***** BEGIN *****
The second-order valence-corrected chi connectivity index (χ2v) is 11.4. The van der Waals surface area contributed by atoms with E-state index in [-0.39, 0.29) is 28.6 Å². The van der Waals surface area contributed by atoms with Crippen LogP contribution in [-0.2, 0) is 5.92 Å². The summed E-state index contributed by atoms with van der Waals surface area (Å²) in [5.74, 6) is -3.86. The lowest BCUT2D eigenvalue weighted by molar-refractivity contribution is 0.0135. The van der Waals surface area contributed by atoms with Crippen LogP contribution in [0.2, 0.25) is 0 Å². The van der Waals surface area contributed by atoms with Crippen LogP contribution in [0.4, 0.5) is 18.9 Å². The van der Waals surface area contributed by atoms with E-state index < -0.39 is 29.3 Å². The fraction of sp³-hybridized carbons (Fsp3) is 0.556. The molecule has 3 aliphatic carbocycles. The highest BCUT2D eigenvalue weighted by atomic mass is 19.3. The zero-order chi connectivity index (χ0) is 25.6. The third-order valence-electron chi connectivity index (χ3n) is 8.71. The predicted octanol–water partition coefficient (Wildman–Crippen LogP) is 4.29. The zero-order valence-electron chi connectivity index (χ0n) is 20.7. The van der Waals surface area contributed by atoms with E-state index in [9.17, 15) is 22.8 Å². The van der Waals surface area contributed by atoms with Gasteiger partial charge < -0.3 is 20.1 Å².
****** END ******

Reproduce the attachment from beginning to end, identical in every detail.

The second-order valence-corrected chi connectivity index (χ2v) is 11.4. The van der Waals surface area contributed by atoms with E-state index in [-0.39, 0.29) is 28.6 Å². The van der Waals surface area contributed by atoms with Crippen LogP contribution in [-0.2, 0) is 5.92 Å². The summed E-state index contributed by atoms with van der Waals surface area (Å²) in [5.74, 6) is -3.86. The lowest BCUT2D eigenvalue weighted by molar-refractivity contribution is 0.0135. The van der Waals surface area contributed by atoms with Crippen LogP contribution in [0.2, 0.25) is 0 Å². The van der Waals surface area contributed by atoms with Crippen LogP contribution in [0.4, 0.5) is 18.9 Å². The van der Waals surface area contributed by atoms with E-state index < -0.39 is 29.3 Å². The fraction of sp³-hybridized carbons (Fsp3) is 0.556. The molecule has 3 aliphatic carbocycles. The highest BCUT2D eigenvalue weighted by atomic mass is 19.3. The zero-order chi connectivity index (χ0) is 25.6. The third-order valence-electron chi connectivity index (χ3n) is 8.71. The predicted octanol–water partition coefficient (Wildman–Crippen LogP) is 4.29. The zero-order valence-electron chi connectivity index (χ0n) is 20.7. The van der Waals surface area contributed by atoms with E-state index in [9.17, 15) is 22.8 Å². The van der Waals surface area contributed by atoms with Gasteiger partial charge < -0.3 is 20.1 Å².